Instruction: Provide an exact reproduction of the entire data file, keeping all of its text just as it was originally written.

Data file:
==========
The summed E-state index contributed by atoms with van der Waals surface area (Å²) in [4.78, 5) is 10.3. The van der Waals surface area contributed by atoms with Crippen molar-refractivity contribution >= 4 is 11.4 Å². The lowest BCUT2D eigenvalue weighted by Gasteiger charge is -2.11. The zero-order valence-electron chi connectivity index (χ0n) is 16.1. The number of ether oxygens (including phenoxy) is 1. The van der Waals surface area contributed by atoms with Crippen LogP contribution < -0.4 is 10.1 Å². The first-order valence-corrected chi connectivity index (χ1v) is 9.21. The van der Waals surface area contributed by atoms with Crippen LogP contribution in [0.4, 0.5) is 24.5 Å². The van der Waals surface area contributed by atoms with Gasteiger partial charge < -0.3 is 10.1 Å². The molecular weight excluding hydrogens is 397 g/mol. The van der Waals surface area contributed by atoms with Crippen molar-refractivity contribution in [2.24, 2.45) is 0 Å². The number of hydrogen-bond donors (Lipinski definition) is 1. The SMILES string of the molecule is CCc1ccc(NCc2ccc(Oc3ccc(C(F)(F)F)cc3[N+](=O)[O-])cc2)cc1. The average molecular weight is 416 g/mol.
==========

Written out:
The summed E-state index contributed by atoms with van der Waals surface area (Å²) in [4.78, 5) is 10.3. The van der Waals surface area contributed by atoms with Crippen molar-refractivity contribution >= 4 is 11.4 Å². The lowest BCUT2D eigenvalue weighted by Gasteiger charge is -2.11. The zero-order valence-electron chi connectivity index (χ0n) is 16.1. The number of ether oxygens (including phenoxy) is 1. The van der Waals surface area contributed by atoms with Crippen LogP contribution < -0.4 is 10.1 Å². The first-order valence-corrected chi connectivity index (χ1v) is 9.21. The van der Waals surface area contributed by atoms with Crippen LogP contribution in [0.4, 0.5) is 24.5 Å². The van der Waals surface area contributed by atoms with Gasteiger partial charge < -0.3 is 10.1 Å². The molecular weight excluding hydrogens is 397 g/mol. The van der Waals surface area contributed by atoms with Crippen molar-refractivity contribution in [2.24, 2.45) is 0 Å². The number of hydrogen-bond donors (Lipinski definition) is 1. The SMILES string of the molecule is CCc1ccc(NCc2ccc(Oc3ccc(C(F)(F)F)cc3[N+](=O)[O-])cc2)cc1. The average molecular weight is 416 g/mol.